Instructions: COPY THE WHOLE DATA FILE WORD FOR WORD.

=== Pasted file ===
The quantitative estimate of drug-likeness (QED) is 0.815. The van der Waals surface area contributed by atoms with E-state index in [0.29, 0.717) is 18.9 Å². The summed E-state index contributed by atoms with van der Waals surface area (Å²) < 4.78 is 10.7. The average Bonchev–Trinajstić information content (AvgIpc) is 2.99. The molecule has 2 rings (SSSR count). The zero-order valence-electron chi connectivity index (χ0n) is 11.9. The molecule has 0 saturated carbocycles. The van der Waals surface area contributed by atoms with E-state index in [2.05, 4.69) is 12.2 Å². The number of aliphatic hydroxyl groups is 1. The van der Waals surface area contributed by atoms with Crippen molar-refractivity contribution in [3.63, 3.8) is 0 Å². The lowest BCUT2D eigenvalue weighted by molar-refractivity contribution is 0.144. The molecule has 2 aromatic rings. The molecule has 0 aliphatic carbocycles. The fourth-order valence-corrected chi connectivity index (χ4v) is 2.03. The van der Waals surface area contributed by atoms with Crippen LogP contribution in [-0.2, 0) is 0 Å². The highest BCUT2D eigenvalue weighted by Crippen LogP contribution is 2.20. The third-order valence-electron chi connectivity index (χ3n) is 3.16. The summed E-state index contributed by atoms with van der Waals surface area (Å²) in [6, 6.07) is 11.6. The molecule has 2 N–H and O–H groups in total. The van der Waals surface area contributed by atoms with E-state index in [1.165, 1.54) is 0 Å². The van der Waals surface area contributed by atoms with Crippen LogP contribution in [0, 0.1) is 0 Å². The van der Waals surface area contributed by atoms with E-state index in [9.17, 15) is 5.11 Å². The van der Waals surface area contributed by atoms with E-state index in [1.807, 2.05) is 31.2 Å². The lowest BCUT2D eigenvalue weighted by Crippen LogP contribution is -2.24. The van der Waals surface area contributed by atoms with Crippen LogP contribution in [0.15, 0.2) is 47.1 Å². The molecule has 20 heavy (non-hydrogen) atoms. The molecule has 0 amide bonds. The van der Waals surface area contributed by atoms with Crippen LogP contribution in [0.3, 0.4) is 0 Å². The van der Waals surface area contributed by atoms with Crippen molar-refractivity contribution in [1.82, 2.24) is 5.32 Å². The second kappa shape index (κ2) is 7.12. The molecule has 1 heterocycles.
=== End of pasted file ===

The quantitative estimate of drug-likeness (QED) is 0.815. The van der Waals surface area contributed by atoms with E-state index in [0.29, 0.717) is 18.9 Å². The summed E-state index contributed by atoms with van der Waals surface area (Å²) < 4.78 is 10.7. The average Bonchev–Trinajstić information content (AvgIpc) is 2.99. The molecule has 2 rings (SSSR count). The zero-order valence-electron chi connectivity index (χ0n) is 11.9. The molecule has 0 saturated carbocycles. The van der Waals surface area contributed by atoms with E-state index in [2.05, 4.69) is 12.2 Å². The number of aliphatic hydroxyl groups is 1. The van der Waals surface area contributed by atoms with Crippen molar-refractivity contribution in [3.63, 3.8) is 0 Å². The lowest BCUT2D eigenvalue weighted by molar-refractivity contribution is 0.144. The molecule has 2 aromatic rings. The molecule has 0 aliphatic carbocycles. The fourth-order valence-corrected chi connectivity index (χ4v) is 2.03. The van der Waals surface area contributed by atoms with Crippen LogP contribution in [-0.2, 0) is 0 Å². The highest BCUT2D eigenvalue weighted by Crippen LogP contribution is 2.20. The third-order valence-electron chi connectivity index (χ3n) is 3.16. The summed E-state index contributed by atoms with van der Waals surface area (Å²) in [6, 6.07) is 11.6. The molecule has 2 N–H and O–H groups in total. The van der Waals surface area contributed by atoms with E-state index in [1.165, 1.54) is 0 Å². The van der Waals surface area contributed by atoms with Crippen LogP contribution in [0, 0.1) is 0 Å². The van der Waals surface area contributed by atoms with E-state index in [9.17, 15) is 5.11 Å². The van der Waals surface area contributed by atoms with E-state index in [1.807, 2.05) is 31.2 Å². The lowest BCUT2D eigenvalue weighted by Crippen LogP contribution is -2.24. The van der Waals surface area contributed by atoms with Crippen LogP contribution in [0.15, 0.2) is 47.1 Å². The molecule has 20 heavy (non-hydrogen) atoms. The molecule has 0 amide bonds. The van der Waals surface area contributed by atoms with Crippen LogP contribution in [0.3, 0.4) is 0 Å². The van der Waals surface area contributed by atoms with Crippen molar-refractivity contribution in [1.82, 2.24) is 5.32 Å². The second kappa shape index (κ2) is 7.12. The molecule has 1 heterocycles.